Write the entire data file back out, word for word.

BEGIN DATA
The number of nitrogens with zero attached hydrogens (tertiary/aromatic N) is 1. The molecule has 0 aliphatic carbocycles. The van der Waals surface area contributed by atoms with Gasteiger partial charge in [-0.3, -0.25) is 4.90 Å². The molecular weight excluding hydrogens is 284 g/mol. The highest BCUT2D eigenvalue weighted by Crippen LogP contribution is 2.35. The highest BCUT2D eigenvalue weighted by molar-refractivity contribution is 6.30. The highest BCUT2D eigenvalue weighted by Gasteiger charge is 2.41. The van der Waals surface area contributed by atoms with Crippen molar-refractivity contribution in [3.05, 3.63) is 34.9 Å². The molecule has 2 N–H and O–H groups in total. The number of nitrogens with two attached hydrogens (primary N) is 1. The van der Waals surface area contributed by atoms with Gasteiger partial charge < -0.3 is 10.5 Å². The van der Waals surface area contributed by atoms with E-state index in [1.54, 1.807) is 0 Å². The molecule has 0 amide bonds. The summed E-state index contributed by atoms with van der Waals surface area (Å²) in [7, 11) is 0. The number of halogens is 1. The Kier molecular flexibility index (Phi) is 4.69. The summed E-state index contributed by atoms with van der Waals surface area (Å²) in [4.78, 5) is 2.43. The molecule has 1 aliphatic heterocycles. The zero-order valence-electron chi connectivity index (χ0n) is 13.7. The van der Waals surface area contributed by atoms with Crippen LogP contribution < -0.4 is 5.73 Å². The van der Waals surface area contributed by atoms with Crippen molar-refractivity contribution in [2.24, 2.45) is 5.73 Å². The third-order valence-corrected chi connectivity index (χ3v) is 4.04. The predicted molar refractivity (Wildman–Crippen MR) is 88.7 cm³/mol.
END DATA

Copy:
The number of nitrogens with zero attached hydrogens (tertiary/aromatic N) is 1. The molecule has 0 aliphatic carbocycles. The van der Waals surface area contributed by atoms with Gasteiger partial charge in [-0.3, -0.25) is 4.90 Å². The molecular weight excluding hydrogens is 284 g/mol. The highest BCUT2D eigenvalue weighted by Crippen LogP contribution is 2.35. The highest BCUT2D eigenvalue weighted by molar-refractivity contribution is 6.30. The highest BCUT2D eigenvalue weighted by Gasteiger charge is 2.41. The van der Waals surface area contributed by atoms with Crippen molar-refractivity contribution in [3.05, 3.63) is 34.9 Å². The molecule has 2 N–H and O–H groups in total. The number of nitrogens with two attached hydrogens (primary N) is 1. The van der Waals surface area contributed by atoms with Gasteiger partial charge < -0.3 is 10.5 Å². The van der Waals surface area contributed by atoms with E-state index in [1.54, 1.807) is 0 Å². The molecule has 0 amide bonds. The summed E-state index contributed by atoms with van der Waals surface area (Å²) in [7, 11) is 0. The number of halogens is 1. The Kier molecular flexibility index (Phi) is 4.69. The summed E-state index contributed by atoms with van der Waals surface area (Å²) in [4.78, 5) is 2.43. The molecule has 1 aliphatic heterocycles. The zero-order valence-electron chi connectivity index (χ0n) is 13.7. The van der Waals surface area contributed by atoms with Crippen LogP contribution < -0.4 is 5.73 Å². The van der Waals surface area contributed by atoms with Crippen molar-refractivity contribution in [2.24, 2.45) is 5.73 Å². The third-order valence-corrected chi connectivity index (χ3v) is 4.04. The predicted molar refractivity (Wildman–Crippen MR) is 88.7 cm³/mol.